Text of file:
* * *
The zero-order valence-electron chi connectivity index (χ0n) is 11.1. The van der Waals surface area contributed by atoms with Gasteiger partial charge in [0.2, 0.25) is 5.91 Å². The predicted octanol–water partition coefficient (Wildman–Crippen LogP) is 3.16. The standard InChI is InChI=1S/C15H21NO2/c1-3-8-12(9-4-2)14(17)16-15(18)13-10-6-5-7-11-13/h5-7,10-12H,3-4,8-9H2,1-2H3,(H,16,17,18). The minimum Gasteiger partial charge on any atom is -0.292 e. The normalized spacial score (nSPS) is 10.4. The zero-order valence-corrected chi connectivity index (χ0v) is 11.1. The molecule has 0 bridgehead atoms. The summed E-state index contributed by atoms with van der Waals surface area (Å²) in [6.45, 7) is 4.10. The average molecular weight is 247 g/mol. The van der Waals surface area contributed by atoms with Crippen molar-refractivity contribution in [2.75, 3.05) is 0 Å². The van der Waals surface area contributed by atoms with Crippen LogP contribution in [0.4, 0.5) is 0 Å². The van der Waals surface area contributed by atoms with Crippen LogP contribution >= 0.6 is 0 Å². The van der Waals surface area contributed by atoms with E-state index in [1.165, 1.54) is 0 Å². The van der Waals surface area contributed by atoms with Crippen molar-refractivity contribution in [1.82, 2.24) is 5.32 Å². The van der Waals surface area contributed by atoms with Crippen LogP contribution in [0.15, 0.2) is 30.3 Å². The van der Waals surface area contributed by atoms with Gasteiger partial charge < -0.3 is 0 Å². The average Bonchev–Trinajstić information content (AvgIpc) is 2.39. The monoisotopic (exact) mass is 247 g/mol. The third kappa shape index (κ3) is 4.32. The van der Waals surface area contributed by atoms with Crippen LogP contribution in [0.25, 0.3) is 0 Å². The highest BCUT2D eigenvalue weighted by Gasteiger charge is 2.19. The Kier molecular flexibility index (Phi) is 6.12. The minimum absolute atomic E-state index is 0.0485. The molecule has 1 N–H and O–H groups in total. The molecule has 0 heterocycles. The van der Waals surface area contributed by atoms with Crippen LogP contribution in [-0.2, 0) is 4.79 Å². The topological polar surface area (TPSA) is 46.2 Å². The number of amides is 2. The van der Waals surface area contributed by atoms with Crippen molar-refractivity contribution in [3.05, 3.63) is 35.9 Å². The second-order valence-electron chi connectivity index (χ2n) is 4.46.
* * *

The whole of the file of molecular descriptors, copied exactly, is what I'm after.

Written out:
The zero-order valence-electron chi connectivity index (χ0n) is 11.1. The van der Waals surface area contributed by atoms with Gasteiger partial charge in [0.2, 0.25) is 5.91 Å². The predicted octanol–water partition coefficient (Wildman–Crippen LogP) is 3.16. The standard InChI is InChI=1S/C15H21NO2/c1-3-8-12(9-4-2)14(17)16-15(18)13-10-6-5-7-11-13/h5-7,10-12H,3-4,8-9H2,1-2H3,(H,16,17,18). The minimum Gasteiger partial charge on any atom is -0.292 e. The normalized spacial score (nSPS) is 10.4. The zero-order valence-corrected chi connectivity index (χ0v) is 11.1. The molecule has 0 bridgehead atoms. The summed E-state index contributed by atoms with van der Waals surface area (Å²) in [6.45, 7) is 4.10. The average molecular weight is 247 g/mol. The van der Waals surface area contributed by atoms with Crippen molar-refractivity contribution in [2.75, 3.05) is 0 Å². The van der Waals surface area contributed by atoms with Crippen LogP contribution in [0.4, 0.5) is 0 Å². The van der Waals surface area contributed by atoms with Crippen LogP contribution >= 0.6 is 0 Å². The van der Waals surface area contributed by atoms with E-state index in [1.165, 1.54) is 0 Å². The van der Waals surface area contributed by atoms with Crippen molar-refractivity contribution in [1.82, 2.24) is 5.32 Å². The van der Waals surface area contributed by atoms with Crippen LogP contribution in [0.15, 0.2) is 30.3 Å². The van der Waals surface area contributed by atoms with Gasteiger partial charge < -0.3 is 0 Å². The average Bonchev–Trinajstić information content (AvgIpc) is 2.39. The monoisotopic (exact) mass is 247 g/mol. The third kappa shape index (κ3) is 4.32. The van der Waals surface area contributed by atoms with Crippen LogP contribution in [0.25, 0.3) is 0 Å². The highest BCUT2D eigenvalue weighted by Gasteiger charge is 2.19. The Kier molecular flexibility index (Phi) is 6.12. The minimum absolute atomic E-state index is 0.0485. The molecule has 1 N–H and O–H groups in total. The molecule has 0 heterocycles. The van der Waals surface area contributed by atoms with Crippen LogP contribution in [-0.2, 0) is 4.79 Å². The topological polar surface area (TPSA) is 46.2 Å². The number of amides is 2. The van der Waals surface area contributed by atoms with Crippen molar-refractivity contribution in [3.05, 3.63) is 35.9 Å². The second-order valence-electron chi connectivity index (χ2n) is 4.46.